With a fourth-quarter 2015 global comparable sales increase of 5% and a 5.7% lift in U.S. comps, McDonald's Corporation (NYSE:MCD) provided emphatic evidence in earnings released this week that it's indeed turning its revenue woes around.
Though the company received some assistance from unseasonably warm weather in the U.S., it received its greatest top-line boost from the introduction of all-day breakfast at the beginning of the quarter. Resurgent traffic from all-day breakfast translates into solid revenue momentum at the outset of fiscal 2016. It would be premature to call McDonald's turnaround effort complete today, but it's not too early for perceptive investors to question conventional wisdom of the past few years, which holds that McDonald's may be too large and lumbering to ever experience significant growth again.
Such wisdom ignores at least two of the company's intangible advantages which have been dormant for a while: the franchise's ubiquity, and its unique menu innovation system.
The advantage of being everywhere
McDonald's vast global enterprise handles a staggering amount of sales. The company recorded $6.3 billion in revenue in the fourth quarter, but systemwide sales, which count franchisee revenue, reached $17.0 billion.
The McDonald's system can boast of such massive revenue generation because, of course, its restaurants are truly everywhere. Yet this scale, until recently, seemed to characterize a company that could no longer operate nimbly enough to keep pace with customers' rapidly changing tastes.
Now it looks as if perceptions are in flux, and customers are returning in numbers. In this instance, ubiquity can very quickly transform into a competitive weapon. And McDonald's is so embedded in urban and semi-urban areas that when it introduces an innovation, even mighty Starbucks Corporation (NASDAQ:SBUX) must pay attention.
To be specific, if McDonald's all-day breakfast continues to drive customer traffic higher this year, it will present a slight yet direct challenge to Starbucks' U.S. stores' sales growth. All-day breakfast is a "proof of concept" of McDonald's ability to attract more traffic during dayparts outside of its lucrative breakfast time-frame. But these revenue windows are the very ones Starbucks has pinned its long-term U.S. sales growth potential on.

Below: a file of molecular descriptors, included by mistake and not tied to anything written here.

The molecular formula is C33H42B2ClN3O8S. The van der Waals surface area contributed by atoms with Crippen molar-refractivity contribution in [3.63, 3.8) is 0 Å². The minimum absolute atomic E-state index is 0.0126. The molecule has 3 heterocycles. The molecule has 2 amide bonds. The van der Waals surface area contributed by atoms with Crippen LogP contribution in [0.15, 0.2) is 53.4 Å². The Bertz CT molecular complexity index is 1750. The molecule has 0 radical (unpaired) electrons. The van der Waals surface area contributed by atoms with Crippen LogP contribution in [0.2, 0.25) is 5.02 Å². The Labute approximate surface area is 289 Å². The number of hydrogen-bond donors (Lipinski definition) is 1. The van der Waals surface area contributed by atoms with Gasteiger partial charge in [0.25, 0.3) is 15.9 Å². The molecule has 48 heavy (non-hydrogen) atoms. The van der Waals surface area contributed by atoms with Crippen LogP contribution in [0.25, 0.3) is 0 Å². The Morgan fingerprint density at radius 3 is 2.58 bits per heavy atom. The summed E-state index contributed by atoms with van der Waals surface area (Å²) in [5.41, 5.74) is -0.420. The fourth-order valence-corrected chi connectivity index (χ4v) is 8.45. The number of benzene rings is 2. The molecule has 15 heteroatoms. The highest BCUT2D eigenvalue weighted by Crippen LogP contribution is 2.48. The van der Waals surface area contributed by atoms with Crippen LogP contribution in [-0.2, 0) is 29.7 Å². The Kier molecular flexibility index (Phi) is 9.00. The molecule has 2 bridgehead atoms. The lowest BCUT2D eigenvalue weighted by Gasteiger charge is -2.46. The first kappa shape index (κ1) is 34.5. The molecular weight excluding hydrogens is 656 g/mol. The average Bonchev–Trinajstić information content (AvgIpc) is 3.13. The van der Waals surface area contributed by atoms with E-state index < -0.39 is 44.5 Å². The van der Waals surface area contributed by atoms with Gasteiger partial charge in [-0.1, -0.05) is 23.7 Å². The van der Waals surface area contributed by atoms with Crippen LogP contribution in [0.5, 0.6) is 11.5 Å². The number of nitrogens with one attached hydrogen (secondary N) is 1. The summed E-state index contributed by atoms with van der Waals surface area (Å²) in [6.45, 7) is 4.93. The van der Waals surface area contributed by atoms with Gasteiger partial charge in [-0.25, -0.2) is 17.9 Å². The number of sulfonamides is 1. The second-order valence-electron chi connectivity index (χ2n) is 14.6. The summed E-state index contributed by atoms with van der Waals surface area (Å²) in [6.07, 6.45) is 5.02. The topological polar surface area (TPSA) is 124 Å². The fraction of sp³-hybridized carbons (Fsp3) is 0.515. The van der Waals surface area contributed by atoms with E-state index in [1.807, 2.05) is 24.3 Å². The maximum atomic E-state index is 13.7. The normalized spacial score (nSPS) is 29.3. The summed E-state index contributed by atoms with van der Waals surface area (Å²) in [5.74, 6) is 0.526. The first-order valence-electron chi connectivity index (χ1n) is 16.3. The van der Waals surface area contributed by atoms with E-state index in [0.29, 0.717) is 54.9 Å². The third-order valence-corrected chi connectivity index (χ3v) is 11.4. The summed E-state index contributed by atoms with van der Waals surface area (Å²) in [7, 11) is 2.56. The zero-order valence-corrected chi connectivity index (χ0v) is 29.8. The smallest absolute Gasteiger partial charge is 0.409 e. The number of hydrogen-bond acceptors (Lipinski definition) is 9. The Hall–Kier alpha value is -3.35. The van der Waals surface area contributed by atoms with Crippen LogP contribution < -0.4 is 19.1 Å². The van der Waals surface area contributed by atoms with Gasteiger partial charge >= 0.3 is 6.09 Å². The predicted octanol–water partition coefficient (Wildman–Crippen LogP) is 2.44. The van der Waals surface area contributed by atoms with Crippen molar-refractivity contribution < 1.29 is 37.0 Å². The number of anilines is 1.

From lunch to snack hours, to the end-of-day tea break it has promoted through the purchase and expansion of high-end tea retailer Teavana, Starbucks sees its greatest comps expansion potential outside of its own successful breakfast daypart.
Pressure on Starbucks' U.S. sales gains isn't a reality yet, but if McDonald's strings together another two to three quarters of 5% U.S. comps increases, the company will certainly climb the priority list when Starbucks management addresses competitive threats. Potential effects are exacerbated simply because so many McDonald's restaurants are proximal to Starbucks locations as customers make non-peak hour refreshment decisions on a daily basis.
CEO Steve Easterbrook implicitly validated the company's wide market presence when he described the opportunity for McDonald's (and the opportunity cost to competitors) of all day breakfast this week during the company's Q4 2015 earnings call (emphasis mine):
All Day Breakfast built on this momentum in the fourth quarter, exceeding internal expectations during the launch phase. It's driving incremental business. Many customers who otherwise would have gone elsewhere are coming to McDonald's to enjoy some of their favorite breakfast items, like our Egg McMuffin and Hash Browns at lunch and throughout the rest of the day.